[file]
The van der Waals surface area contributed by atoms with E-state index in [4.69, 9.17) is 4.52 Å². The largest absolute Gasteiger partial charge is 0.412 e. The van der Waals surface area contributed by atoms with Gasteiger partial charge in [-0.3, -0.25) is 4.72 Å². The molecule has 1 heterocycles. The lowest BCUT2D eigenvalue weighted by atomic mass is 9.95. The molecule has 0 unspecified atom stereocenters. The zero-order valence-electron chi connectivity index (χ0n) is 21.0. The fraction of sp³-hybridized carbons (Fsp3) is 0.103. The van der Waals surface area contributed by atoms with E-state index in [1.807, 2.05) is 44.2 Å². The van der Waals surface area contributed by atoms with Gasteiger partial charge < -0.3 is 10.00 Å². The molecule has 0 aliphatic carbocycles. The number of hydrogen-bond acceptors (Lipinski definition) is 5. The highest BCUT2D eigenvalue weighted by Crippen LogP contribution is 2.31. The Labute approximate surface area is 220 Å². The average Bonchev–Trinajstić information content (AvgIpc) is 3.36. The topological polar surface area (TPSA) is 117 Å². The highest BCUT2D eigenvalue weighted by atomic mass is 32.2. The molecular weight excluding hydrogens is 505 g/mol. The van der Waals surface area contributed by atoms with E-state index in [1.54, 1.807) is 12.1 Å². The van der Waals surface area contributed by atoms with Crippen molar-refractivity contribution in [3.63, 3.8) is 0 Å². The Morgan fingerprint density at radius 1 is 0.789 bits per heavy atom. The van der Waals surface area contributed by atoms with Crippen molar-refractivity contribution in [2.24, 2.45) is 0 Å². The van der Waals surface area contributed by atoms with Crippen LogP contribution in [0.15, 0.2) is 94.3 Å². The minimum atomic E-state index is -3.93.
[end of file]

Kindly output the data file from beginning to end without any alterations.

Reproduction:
The van der Waals surface area contributed by atoms with E-state index in [4.69, 9.17) is 4.52 Å². The largest absolute Gasteiger partial charge is 0.412 e. The van der Waals surface area contributed by atoms with Gasteiger partial charge in [-0.3, -0.25) is 4.72 Å². The molecule has 1 heterocycles. The lowest BCUT2D eigenvalue weighted by atomic mass is 9.95. The molecule has 0 unspecified atom stereocenters. The zero-order valence-electron chi connectivity index (χ0n) is 21.0. The fraction of sp³-hybridized carbons (Fsp3) is 0.103. The van der Waals surface area contributed by atoms with E-state index in [1.807, 2.05) is 44.2 Å². The van der Waals surface area contributed by atoms with Gasteiger partial charge < -0.3 is 10.00 Å². The molecule has 0 aliphatic carbocycles. The number of hydrogen-bond acceptors (Lipinski definition) is 5. The highest BCUT2D eigenvalue weighted by Crippen LogP contribution is 2.31. The Labute approximate surface area is 220 Å². The average Bonchev–Trinajstić information content (AvgIpc) is 3.36. The topological polar surface area (TPSA) is 117 Å². The highest BCUT2D eigenvalue weighted by atomic mass is 32.2. The molecular weight excluding hydrogens is 505 g/mol. The van der Waals surface area contributed by atoms with E-state index in [1.54, 1.807) is 12.1 Å². The van der Waals surface area contributed by atoms with Crippen molar-refractivity contribution in [3.63, 3.8) is 0 Å². The Morgan fingerprint density at radius 1 is 0.789 bits per heavy atom. The van der Waals surface area contributed by atoms with Crippen molar-refractivity contribution in [2.24, 2.45) is 0 Å². The van der Waals surface area contributed by atoms with Crippen LogP contribution in [0.15, 0.2) is 94.3 Å². The minimum atomic E-state index is -3.93.